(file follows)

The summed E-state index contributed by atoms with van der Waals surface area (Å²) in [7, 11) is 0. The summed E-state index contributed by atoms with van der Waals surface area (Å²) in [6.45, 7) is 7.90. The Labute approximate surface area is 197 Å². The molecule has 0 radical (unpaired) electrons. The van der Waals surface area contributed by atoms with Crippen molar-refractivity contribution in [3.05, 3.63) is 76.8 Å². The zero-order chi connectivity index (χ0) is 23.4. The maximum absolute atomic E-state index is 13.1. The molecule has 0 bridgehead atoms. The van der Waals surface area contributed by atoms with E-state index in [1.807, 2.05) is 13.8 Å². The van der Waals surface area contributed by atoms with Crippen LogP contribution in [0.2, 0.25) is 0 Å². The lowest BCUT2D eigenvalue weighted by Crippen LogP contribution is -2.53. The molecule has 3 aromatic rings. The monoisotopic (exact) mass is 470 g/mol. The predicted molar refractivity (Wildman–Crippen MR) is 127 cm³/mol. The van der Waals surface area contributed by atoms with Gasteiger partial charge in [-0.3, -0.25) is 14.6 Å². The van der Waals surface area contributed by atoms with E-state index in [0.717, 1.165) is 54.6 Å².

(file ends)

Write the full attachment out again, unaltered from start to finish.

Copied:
The summed E-state index contributed by atoms with van der Waals surface area (Å²) in [7, 11) is 0. The summed E-state index contributed by atoms with van der Waals surface area (Å²) in [6.45, 7) is 7.90. The Labute approximate surface area is 197 Å². The molecule has 0 radical (unpaired) electrons. The van der Waals surface area contributed by atoms with Crippen molar-refractivity contribution in [3.05, 3.63) is 76.8 Å². The zero-order chi connectivity index (χ0) is 23.4. The maximum absolute atomic E-state index is 13.1. The molecule has 0 bridgehead atoms. The van der Waals surface area contributed by atoms with E-state index in [1.807, 2.05) is 13.8 Å². The van der Waals surface area contributed by atoms with Crippen LogP contribution in [0.2, 0.25) is 0 Å². The lowest BCUT2D eigenvalue weighted by Crippen LogP contribution is -2.53. The molecule has 3 aromatic rings. The monoisotopic (exact) mass is 470 g/mol. The predicted molar refractivity (Wildman–Crippen MR) is 127 cm³/mol. The van der Waals surface area contributed by atoms with Gasteiger partial charge in [-0.3, -0.25) is 14.6 Å². The van der Waals surface area contributed by atoms with E-state index in [0.717, 1.165) is 54.6 Å².